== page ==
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...it sounds possibly even better (and more Elgarian) in Gordon Jacob’s orchestral arrangement, made after the composer’s death. (There is a Chandos CD of this, conducted by Richard Hickox.) Elgar was a wonderful orchestrator; it would have been great to have had his arrangement of this piece.

 

Intriguingly, two different composers have produced orchestrations of this glorious (am I allowed to revel here?) piece - John Morrison was apparently unaware of Gordon Jacob's version. I've only heard the Jacob version but it is quite magnificent. Given all the crashes, drumrolls and glockenspiels that it invites, and knowing Elgar wrote it for an organ about to be replaced by a Hope-Jonesasurus, I'm surprised noone has recorded the organ version (as far as I can see) on a Wurlitzer ;-)

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'If you don’t like his music, to begin with, then it’s a bit of a no-hoper. You (Phoneuma) don't mention this.'

Very fair point indeed - some of it I couldn't do without (Dream of Gerontius, for instance) and I will most certainly read through Colin's article which might well persuade me to give it another chance (and the recording referred to by AJJ). I do find I have to mentally put aside the Victorian / Edwardian culture (for want of a better word that doesn't come to mind just now) and, that done, yes, I do enjoy quite a fair bit of his other music.

Do keep the replies coming, but you are beginning to, perhaps, make me listen afresh, in which case thanks to all for your powers of persuasion!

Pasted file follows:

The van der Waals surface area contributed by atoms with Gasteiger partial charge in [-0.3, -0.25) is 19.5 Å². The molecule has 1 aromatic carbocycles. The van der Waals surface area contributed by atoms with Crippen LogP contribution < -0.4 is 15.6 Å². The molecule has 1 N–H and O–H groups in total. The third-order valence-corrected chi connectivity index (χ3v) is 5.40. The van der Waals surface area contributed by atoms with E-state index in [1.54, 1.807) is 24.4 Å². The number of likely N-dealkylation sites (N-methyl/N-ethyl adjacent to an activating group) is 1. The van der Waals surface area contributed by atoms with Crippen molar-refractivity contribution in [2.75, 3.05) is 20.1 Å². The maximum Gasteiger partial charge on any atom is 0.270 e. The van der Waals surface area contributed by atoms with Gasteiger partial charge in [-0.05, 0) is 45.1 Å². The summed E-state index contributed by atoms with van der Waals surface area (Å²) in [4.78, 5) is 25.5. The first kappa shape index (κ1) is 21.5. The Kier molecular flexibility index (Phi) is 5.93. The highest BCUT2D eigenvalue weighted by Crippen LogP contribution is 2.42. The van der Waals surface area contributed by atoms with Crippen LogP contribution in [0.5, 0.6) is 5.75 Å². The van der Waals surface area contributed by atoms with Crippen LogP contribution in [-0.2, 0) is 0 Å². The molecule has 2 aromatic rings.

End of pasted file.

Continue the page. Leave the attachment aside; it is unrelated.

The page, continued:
Simon Gregory (i'll own up to a name!).

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Thank you for those kind words (#7), firstrees, but it's somewhat embarrassing to direct people to one's own work!

 

This thread is partly about whether one likes Elgar's music. Although it's of little broader consequence, personally I find much of it very beautiful. I have mastered (sort of) the first three movements of the Sonata but the fourth is beyond me. Many years ago I played for the induction of a priest when I was living in Malvern (maybe that's why I like him - he's in the very air there). The priest had asked for the first movement of the Sonata to be played at the end - on a two manual tracker organ! Anyway, I slogged through it as best I could while they were all processing out behind the bishop of - you've guessed it - Worcester. At the end the bishop very kindly came up, dressed back in mufti, and said how much he had enjoyed it, remarking that he had walked as slowly as was decent so he could savour it. He then said I must come and play it to him in his cathedral, though he regretted that the H-J organ was no longer there. Obviously very knowledgeable. That was in Christopher Robinson's day.

 

I find Elgar uses the organ to good effect with the orchestra, for example at the end of the Enigma Variations and Cockaigne. When it enters, I find both these examples incredibly moving and among the most wonderful moments in all music. It's a travesty that so many conductors omit the organ, and it's quite difficult to find recordings which include it just by looking at their sleeves.